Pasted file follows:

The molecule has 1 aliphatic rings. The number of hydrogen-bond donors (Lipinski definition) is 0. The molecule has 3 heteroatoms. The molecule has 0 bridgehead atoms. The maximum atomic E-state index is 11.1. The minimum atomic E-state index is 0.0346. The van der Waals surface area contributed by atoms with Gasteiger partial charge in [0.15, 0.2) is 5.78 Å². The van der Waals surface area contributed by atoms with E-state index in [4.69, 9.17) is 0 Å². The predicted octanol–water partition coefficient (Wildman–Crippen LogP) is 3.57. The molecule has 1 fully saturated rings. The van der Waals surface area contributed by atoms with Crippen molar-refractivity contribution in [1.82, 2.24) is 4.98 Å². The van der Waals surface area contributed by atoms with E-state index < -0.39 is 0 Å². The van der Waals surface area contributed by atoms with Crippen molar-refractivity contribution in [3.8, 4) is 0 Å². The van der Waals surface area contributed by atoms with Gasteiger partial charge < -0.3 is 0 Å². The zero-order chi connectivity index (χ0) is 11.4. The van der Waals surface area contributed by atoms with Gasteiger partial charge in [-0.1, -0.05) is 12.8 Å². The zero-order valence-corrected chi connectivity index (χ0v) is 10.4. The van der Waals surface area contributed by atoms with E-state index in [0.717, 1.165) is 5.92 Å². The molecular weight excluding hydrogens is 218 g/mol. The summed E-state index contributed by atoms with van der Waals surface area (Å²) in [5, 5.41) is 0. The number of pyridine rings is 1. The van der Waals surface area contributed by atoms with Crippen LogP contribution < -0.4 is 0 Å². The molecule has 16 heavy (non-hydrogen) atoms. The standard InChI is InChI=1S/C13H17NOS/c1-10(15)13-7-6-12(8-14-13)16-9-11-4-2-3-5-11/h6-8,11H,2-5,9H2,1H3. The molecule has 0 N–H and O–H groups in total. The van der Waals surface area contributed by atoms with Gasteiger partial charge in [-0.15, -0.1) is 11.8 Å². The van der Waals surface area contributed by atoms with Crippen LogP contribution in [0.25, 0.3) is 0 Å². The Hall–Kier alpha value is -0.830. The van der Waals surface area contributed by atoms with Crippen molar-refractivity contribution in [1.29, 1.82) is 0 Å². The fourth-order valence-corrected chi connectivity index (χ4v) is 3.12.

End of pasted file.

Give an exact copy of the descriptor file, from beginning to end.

The molecule has 1 aliphatic rings. The number of hydrogen-bond donors (Lipinski definition) is 0. The molecule has 3 heteroatoms. The molecule has 0 bridgehead atoms. The maximum atomic E-state index is 11.1. The minimum atomic E-state index is 0.0346. The van der Waals surface area contributed by atoms with Gasteiger partial charge in [0.15, 0.2) is 5.78 Å². The van der Waals surface area contributed by atoms with E-state index in [4.69, 9.17) is 0 Å². The predicted octanol–water partition coefficient (Wildman–Crippen LogP) is 3.57. The molecule has 1 fully saturated rings. The van der Waals surface area contributed by atoms with Crippen molar-refractivity contribution in [1.82, 2.24) is 4.98 Å². The van der Waals surface area contributed by atoms with E-state index < -0.39 is 0 Å². The van der Waals surface area contributed by atoms with Crippen molar-refractivity contribution in [3.8, 4) is 0 Å². The van der Waals surface area contributed by atoms with Gasteiger partial charge < -0.3 is 0 Å². The zero-order chi connectivity index (χ0) is 11.4. The van der Waals surface area contributed by atoms with Gasteiger partial charge in [-0.1, -0.05) is 12.8 Å². The zero-order valence-corrected chi connectivity index (χ0v) is 10.4. The van der Waals surface area contributed by atoms with E-state index in [0.717, 1.165) is 5.92 Å². The molecular weight excluding hydrogens is 218 g/mol. The summed E-state index contributed by atoms with van der Waals surface area (Å²) in [5, 5.41) is 0. The number of pyridine rings is 1. The van der Waals surface area contributed by atoms with Crippen LogP contribution < -0.4 is 0 Å². The molecule has 16 heavy (non-hydrogen) atoms. The standard InChI is InChI=1S/C13H17NOS/c1-10(15)13-7-6-12(8-14-13)16-9-11-4-2-3-5-11/h6-8,11H,2-5,9H2,1H3. The molecule has 0 N–H and O–H groups in total. The van der Waals surface area contributed by atoms with Gasteiger partial charge in [-0.15, -0.1) is 11.8 Å². The van der Waals surface area contributed by atoms with Crippen LogP contribution in [0.25, 0.3) is 0 Å². The Hall–Kier alpha value is -0.830. The van der Waals surface area contributed by atoms with Crippen molar-refractivity contribution in [1.29, 1.82) is 0 Å². The fourth-order valence-corrected chi connectivity index (χ4v) is 3.12.